What’s cooking in archaeological chemistry?

This item first appeared in 2007

Bristol & South West meeting looks at food, drink and cosmetics of the ancients

Richard Evershed, professor of biogeochemistry at the University of Bristol, UK, provided a fascinating insight into archaeological chemistry to a joint meeting of the Bristol & South West Regional Group, the Royal Society of Chemistry Bristol & District Section and the British Association for the Advancement of Science Bristol & Bath Section on Thursday, 22 February 2007.

Evershed’s extensive research portfolio includes the recognition of organic material trapped in the pores of ancient pottery, examination of the Egyptian mummification processes used for both humans and animals, and the analysis of a Roman ointment.

He set the scene by describing the latest state of the art equipment used in his department and his analytical approach, based on matching the properties of individual compounds present in archaeological materials to those of modern plants and animals likely to have been exploited in antiquity. As a result, he is able to identify that the ancients ate cabbage by comparing compounds in archaeological samples with present day brassicas. Marker chemicals enabled him to distinguish between fat from ruminants, for example cows, and fat from non-ruminants, including pigs. He gave an absorbing review of how the finest analytical techniques were being used to answer archaeological questions on which crops were grown and eaten and how they were cooked.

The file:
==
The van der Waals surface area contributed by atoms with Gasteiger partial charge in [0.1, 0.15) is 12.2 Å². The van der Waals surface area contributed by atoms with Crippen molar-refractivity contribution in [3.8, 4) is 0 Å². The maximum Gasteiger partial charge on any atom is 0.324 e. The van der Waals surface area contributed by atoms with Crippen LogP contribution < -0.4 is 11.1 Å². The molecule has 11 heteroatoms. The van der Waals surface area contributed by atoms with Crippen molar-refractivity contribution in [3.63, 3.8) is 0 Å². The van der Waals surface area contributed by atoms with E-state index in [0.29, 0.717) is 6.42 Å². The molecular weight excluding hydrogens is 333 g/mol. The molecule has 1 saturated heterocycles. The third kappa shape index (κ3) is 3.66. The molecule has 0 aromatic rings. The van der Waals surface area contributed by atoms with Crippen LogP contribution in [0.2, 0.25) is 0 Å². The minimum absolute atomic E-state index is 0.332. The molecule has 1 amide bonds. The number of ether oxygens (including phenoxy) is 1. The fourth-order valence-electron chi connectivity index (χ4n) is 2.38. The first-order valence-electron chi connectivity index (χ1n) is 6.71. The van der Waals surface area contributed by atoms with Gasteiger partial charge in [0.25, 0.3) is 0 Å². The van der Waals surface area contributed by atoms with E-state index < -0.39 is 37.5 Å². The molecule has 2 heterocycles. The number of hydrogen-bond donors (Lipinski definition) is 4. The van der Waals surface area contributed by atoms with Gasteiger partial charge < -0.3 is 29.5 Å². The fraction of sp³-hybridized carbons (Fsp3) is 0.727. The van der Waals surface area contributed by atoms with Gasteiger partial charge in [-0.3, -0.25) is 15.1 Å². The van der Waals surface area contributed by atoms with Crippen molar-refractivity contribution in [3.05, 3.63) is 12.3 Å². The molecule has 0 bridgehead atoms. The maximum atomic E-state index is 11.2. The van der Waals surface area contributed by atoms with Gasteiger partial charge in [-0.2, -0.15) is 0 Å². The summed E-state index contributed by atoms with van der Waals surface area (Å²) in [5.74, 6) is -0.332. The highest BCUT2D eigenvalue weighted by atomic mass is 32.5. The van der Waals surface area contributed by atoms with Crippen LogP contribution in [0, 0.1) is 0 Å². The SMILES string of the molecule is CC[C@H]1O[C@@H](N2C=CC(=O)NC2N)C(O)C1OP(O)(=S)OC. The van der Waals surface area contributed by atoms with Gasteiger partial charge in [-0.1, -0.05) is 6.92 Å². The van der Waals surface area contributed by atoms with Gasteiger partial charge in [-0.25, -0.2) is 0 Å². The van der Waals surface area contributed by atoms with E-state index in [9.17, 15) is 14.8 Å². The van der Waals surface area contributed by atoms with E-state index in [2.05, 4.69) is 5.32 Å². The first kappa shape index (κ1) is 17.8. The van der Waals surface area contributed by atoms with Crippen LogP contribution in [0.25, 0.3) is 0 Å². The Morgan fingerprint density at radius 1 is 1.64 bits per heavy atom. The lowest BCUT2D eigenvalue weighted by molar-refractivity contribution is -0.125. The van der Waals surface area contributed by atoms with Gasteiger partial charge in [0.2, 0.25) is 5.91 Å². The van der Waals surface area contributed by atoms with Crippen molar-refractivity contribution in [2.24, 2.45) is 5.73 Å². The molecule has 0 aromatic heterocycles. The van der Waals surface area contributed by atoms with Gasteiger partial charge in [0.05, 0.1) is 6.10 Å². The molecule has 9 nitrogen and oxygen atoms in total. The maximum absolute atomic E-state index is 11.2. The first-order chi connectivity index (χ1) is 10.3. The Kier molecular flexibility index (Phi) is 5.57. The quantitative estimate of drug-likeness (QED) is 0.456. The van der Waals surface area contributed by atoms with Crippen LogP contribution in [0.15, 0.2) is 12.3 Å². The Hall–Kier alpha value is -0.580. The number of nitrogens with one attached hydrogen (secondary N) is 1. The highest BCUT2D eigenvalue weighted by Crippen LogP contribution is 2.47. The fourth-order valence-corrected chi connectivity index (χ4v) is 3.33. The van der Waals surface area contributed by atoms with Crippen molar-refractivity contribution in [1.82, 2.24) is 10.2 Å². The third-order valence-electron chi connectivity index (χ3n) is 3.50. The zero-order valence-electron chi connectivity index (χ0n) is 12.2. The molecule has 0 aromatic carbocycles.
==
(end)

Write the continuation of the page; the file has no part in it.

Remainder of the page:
Evershed concluded with details of his work on the ‘Roman Ointment’ discovered in 2003 by London archaeologists close to a temple complex in Southwark. The cosmetic was buried almost 2000 years ago and was contained in an exquisitely made round tin box two inches in diameter hidden within a timber-lined Roman ditch. It was initially assumed that the ointment was pure fat but when it was dissolved in an organic solvent half remained, which X-ray analysis showed to be mainly tin oxide. Other tests revealed that the fat came from a ruminant, probably a cow. Starch was also present, which could have come from boiling roots and grain.

Reports by writers of the time confirm that cosmetics and make-up were an important part of a wealthy Roman woman’s life (pictured), so Evershed and his colleagues made their own version of what he called ‘Londinium Cream’, a cosmetic rather than an ointment. ‘It feels like slightly stiff Polyfilla. If you start rubbing it in, it feels greasy initially. Then as the fat gets into your skin, it gets powdery,’ Evershed said. ‘Fashionable Roman women also aspired to a fair complexion and the Londinium Cream may have served as a foundation layer.’

Raymond Holland
Hon Secretary, SCI Bristol & South West Regional Group

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